David: Yes. Deficit spending, that is, solutions via the governmental purse. I think that is going to become front and center 2016 and 2017, you have political cover for it. You can simply contrast the rich and the poor. You can say we’re doing our very best to avoid deficit spending. We’re going to increase spending but we’re not going to do as much deficit spending, and that proves that we are responsible from a fiscal standpoint. The way we are going to spend more without going into the hole to do so, yes, we are going to increase taxes on the 1% – again you have political cover for this – and you initiate your works program to generate jobs and increase economic activity. The economic activity will pick up, but it’s not really private sector economic activity.
Kevin: It’s government driven.
David: It’s not via entrepreneurial endeavor. Get ready for the infrastructure spending days of the 1930s and 1940s, and when government project spending, when that kind of spending becomes – let’s call it the policy expression of “choosing winners and losers” – I think what you can anticipate is that capital, that is, people with money, are going to get very quiet. Capital is going to hibernate for some time.
Kevin: Capital goes dormant when either it is not earning a safe relative rate of return or there is uncertainty in the market. Now, the central banks have been providing so much certainty over the last few years.
David: But beyond that, what if money becomes a political target? If money becomes a political target, it more than hides in the mattress. It needs to seek to get off the radar, and I think that is what we are moving into. In this last stage of crisis, I think we are moving toward money becoming a political target.
Kevin: Speaking of Federal Reserve uncertainty, one of the big roles of the Federal Reserve Chairman is to present an air of confidence. We had Alan Greenspan, we had Volcker before that – that was confident. We had Alan Greenspan and that was confident to the degree that he would play to the field. We had Ben Bernanke, and people thought he was confident because he was an academic and he just knew more than they did. He could always talk above their head, and even the Congressmen just didn’t really understand what he said.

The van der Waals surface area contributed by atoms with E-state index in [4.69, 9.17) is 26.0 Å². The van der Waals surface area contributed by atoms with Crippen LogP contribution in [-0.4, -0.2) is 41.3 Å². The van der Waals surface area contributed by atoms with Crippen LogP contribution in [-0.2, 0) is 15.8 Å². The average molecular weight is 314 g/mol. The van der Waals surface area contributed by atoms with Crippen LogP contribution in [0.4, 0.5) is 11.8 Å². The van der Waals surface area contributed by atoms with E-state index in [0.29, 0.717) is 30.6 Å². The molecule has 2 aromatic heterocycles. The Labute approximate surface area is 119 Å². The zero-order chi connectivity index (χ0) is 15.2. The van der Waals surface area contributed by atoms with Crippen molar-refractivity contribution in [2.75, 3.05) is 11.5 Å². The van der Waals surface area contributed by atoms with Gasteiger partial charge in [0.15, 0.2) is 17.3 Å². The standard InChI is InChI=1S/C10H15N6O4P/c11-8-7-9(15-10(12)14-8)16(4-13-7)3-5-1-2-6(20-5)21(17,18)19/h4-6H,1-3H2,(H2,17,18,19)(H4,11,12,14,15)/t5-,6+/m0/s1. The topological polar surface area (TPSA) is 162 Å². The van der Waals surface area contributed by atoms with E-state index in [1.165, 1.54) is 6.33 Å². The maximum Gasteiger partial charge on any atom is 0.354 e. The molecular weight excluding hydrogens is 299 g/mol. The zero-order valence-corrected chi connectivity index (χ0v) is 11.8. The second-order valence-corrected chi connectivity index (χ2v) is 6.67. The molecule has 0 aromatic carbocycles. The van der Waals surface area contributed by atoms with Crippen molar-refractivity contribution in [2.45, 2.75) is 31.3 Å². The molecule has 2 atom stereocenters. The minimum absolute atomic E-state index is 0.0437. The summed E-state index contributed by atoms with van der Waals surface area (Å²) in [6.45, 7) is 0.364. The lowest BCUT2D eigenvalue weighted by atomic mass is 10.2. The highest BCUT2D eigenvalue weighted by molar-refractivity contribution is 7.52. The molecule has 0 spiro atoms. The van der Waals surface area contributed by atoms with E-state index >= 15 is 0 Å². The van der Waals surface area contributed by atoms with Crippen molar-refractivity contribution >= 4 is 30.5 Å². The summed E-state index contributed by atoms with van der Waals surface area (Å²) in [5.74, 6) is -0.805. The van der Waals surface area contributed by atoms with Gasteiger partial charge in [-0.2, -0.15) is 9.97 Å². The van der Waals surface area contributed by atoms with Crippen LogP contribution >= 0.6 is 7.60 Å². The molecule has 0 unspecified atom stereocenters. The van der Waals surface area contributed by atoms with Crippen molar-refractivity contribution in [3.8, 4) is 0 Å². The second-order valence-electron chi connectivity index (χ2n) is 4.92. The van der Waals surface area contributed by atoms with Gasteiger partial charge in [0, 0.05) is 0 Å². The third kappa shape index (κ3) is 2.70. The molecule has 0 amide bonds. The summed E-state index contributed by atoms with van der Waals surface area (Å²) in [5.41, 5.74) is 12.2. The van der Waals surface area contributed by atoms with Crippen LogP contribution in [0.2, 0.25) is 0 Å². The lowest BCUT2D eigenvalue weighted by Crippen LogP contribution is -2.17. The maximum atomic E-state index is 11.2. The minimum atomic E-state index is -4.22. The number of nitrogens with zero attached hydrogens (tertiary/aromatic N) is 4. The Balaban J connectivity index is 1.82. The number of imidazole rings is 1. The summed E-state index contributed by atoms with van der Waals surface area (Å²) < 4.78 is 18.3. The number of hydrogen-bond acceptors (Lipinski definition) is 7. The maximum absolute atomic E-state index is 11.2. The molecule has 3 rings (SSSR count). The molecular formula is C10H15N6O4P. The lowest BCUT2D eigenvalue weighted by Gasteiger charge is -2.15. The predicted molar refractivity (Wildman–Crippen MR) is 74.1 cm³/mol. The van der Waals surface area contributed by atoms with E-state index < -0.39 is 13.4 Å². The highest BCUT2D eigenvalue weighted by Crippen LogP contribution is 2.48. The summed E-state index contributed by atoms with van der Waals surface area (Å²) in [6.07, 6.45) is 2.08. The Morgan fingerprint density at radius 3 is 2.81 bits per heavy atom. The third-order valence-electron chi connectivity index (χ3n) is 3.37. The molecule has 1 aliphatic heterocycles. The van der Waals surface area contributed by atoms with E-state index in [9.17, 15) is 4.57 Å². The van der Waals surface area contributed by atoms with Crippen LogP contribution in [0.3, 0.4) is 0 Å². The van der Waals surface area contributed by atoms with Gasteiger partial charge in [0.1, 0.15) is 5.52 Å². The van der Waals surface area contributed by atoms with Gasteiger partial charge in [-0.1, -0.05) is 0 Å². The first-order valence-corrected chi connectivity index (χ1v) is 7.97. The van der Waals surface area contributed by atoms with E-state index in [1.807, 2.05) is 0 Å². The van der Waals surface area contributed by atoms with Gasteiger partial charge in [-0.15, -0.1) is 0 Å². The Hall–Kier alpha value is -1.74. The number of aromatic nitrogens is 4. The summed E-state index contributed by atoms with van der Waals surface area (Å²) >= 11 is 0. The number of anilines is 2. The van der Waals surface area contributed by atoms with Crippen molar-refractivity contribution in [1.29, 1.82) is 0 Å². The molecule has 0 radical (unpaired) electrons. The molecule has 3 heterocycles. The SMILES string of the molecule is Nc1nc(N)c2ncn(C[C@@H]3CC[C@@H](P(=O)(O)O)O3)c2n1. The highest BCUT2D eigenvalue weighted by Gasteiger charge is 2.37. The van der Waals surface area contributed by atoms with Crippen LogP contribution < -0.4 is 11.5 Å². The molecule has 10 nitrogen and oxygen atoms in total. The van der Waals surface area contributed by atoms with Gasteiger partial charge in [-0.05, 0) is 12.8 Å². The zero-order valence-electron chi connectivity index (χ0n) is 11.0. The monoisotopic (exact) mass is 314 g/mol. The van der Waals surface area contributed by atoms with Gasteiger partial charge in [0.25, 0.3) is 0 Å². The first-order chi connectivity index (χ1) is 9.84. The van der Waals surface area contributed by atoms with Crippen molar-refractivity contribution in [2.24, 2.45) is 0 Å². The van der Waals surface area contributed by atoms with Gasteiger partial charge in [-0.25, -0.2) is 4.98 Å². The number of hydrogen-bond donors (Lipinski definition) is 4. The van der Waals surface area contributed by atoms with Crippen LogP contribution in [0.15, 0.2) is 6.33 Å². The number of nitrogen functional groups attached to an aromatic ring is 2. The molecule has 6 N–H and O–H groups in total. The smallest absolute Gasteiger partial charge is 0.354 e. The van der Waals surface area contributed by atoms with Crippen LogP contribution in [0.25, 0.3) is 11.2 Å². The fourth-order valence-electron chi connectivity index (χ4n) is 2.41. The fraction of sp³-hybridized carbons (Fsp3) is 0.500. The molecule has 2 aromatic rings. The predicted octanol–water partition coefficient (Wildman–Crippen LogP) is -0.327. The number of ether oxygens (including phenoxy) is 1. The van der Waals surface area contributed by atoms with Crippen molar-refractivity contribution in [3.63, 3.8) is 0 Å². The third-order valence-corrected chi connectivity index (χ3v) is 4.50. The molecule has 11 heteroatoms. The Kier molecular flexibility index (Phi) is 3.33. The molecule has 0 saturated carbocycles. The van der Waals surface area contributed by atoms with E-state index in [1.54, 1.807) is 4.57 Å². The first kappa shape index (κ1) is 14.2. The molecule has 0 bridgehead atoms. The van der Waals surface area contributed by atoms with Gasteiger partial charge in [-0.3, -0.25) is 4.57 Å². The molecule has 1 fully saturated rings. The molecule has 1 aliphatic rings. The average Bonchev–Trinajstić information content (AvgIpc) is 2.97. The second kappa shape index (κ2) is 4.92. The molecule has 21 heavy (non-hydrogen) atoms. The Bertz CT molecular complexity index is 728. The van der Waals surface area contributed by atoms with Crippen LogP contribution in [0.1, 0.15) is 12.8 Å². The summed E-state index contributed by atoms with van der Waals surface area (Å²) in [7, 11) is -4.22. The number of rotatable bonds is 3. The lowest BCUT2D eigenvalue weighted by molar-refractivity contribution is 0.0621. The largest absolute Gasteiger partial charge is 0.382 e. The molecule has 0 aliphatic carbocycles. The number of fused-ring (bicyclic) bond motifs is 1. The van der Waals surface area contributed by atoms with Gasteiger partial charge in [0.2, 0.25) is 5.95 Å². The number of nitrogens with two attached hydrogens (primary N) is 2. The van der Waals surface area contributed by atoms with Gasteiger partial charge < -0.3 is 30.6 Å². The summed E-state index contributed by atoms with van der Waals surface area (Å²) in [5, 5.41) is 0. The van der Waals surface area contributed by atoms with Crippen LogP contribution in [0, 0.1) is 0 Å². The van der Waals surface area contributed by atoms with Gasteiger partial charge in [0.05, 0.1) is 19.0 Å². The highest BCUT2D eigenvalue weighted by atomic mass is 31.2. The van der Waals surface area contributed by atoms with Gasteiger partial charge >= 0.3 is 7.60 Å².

We have Janet Yellen in right now, and there seems to be a lack of confidence. I want to take us back to the days before Paul Volcker, before that confidence came back into the Fed. The 1970s were a travesty as far as Federal Reserve policy, and we got to see the outcomes, which were severe drops in the stock market and also high inflation.
David: Probably the best retro on the 1970s that I have seen is by our friend Bill King, and this retro happens to overlap the year that I was born. The year I was born the AMEX, the American Stock Exchange, that index lost as much as the Dow Jones Industrial did in 1929 to 1932 – 89% was the loss for AMEX in 1974. Dow Jones Industrials was off about half that much by the end of 1974. Monetary policy was loosened at Nixon’s request to help with the re-election bid in 1972. The Fed started hiking rates in early 1973.
Kevin: And the equities crashed.
David: And equities immediately crashed. The Fed got nervous watching this crash in equities and they cut rates again because they didn’t like the selloff and because, really, the obvious nature of a full-blown recession at hand. You will never guess what happened next.